Child Marriages Still a challenge among the Maasai community

A students school club formed through CWCD interventions in Arusha2

Child Marriages, Female Genital Mutilation (FGM) are among the challenges that face many girls in Maasai communities in Arusha Region. A great number of Maasai girls are affected by these harmful traditional practices which hinder them from achieving their dreams of learning in advancing academically. 

Different stakeholders in collaboration with the Government both at the National and local levels have been taking various steps to ensure that communities are aware of the oppressive harmful practices so that attitude towards the girl child is changed and she is empowered.

The Center for Women and Children Development (CWCD) with funding from the Foundation for Civil Society (FCS) is implementing a girl protection intervention in Arusha. In advocating for girls rights, multifaceted approaches were used by the organization. Among the approaches is working with school teachers in the formulation of student school clubs. The clubs are aimed at bringing together Maasai girls or girls from pastoral communities to empower them, educating them on the realization of the importance of education, and ensure they complete their schooling safely.  

At Elkiding’a Secondary School in Arusha Municipality, a Students’ Club has been established, and Teacher John Mduma, one of the patrons of the club, says the school is fortunate to get the CWCD project for Maasai girls because they face many challenges such as FGM, early pregnancies and child marriages.

He says through the clubs, the girls are enabled to become self-aware, value themselves, and protect themselves and others.

Girls who are members of such clubs have inspired other girls. If they learn that one of their peers is being harassed, abused or hurt they normally report such incidences to teachers, local government  leaders or village leaders or in places of worship,” says Teacher Mduma.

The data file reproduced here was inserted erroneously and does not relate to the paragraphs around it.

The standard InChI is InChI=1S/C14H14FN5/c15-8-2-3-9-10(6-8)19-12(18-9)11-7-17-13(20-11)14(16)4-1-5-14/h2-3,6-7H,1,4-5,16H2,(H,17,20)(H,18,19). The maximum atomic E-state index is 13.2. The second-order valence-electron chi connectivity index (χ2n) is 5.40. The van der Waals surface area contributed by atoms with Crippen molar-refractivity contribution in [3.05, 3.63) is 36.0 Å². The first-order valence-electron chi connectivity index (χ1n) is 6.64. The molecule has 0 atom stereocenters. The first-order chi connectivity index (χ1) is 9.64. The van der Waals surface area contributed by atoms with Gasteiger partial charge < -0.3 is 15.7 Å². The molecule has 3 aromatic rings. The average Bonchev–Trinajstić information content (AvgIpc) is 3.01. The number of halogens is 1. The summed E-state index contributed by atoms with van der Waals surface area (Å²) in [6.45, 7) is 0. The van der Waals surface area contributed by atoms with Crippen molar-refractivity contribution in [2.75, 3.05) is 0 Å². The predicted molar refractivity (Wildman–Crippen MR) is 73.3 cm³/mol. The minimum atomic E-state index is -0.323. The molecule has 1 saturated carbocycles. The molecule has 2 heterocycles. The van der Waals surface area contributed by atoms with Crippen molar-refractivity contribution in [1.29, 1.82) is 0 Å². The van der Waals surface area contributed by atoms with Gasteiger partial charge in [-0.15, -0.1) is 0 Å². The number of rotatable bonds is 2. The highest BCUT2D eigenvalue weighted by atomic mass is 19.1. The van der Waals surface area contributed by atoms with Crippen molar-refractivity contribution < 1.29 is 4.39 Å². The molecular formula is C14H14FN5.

School clubs build Courage and confidence for the Girl child

Some of the girls who belong to the 30 member-club say that they have benefitted a lot from the club.

I would advise that such clubs are established in every school, especially among the Maasai communities, so that girls can be taught how to defend, protect themselves and others from practices that cause girls to drop out of school ,” says Happy Loishiye, a Form III student at Elkiding’a Secondary School.

Elkiding’a Salma Zuber, a Form One student, says after joining the club, she informed her mother about her decision to join the club. She says she was happy when her mother didn’t object.

Mwalimu Emmy Matee, who is also the club’s patron, says the club has greatly helped girls at the school become courageous and confident. The clubs have increased confidence among students in reporting gender-based violence to their teachers and parents for immediate help. 

CWCD work with school clubs to create a conducive environment that enables students to foster relationships with their teachers for mentorship and coaching. The approach has made students more open to their teachers on issues affecting their wellbeing at home, allowing immediate intervention in case of mistreatment which in return improves performance at school.

He observes that it is more encouraging to see that the girls at the school perform very well in their studies and that it shows that the girl child if her safety is assured, has a greater potential for performing well.

The clubs also teach the girls vegetable gardening, liquid soap processing to prepare them for self-employment after completing school. This will enable them to be self-reliant.

On challenges that the club faces, Mwalimu Emmy says sometimes parents or guardians insist on FGM or child marriages while teachers want to help and save the girls. These parents think that the teachers are interfering with their cultural beliefs and their affairs. 

Ms Hindu Mbwego, the CWCD Director, is of the opinion that the project is a success as it has greatly reduced GBV cases, formed student clubs that help girls and is working closely with LGAs to ensure girls safety.  The  Local government has joined hands with the Non-Government Organizations collaborating with CWCD to abolish oppressive cultural practices against girl children 

The Children Act number 21 (2009), aims at strengthening the protection of children’ rights in Tanzania Mainland.

Under this Act, it is stipulated that the child has the right to:

  • parental upbringing
  • right to a name
  • right to education 
  • right to citizenship 
  • right to get basic requirements such as food, clothing, Medicare, education and 
  • the right to play 

Advocating against violence against women is a strategic priority for FCS. FCS works in 15 regions in Tanzania to address violence against women and children. In 2019, FCS granted over TZS 1 billion to eliminate gender-based violence and harmful practices.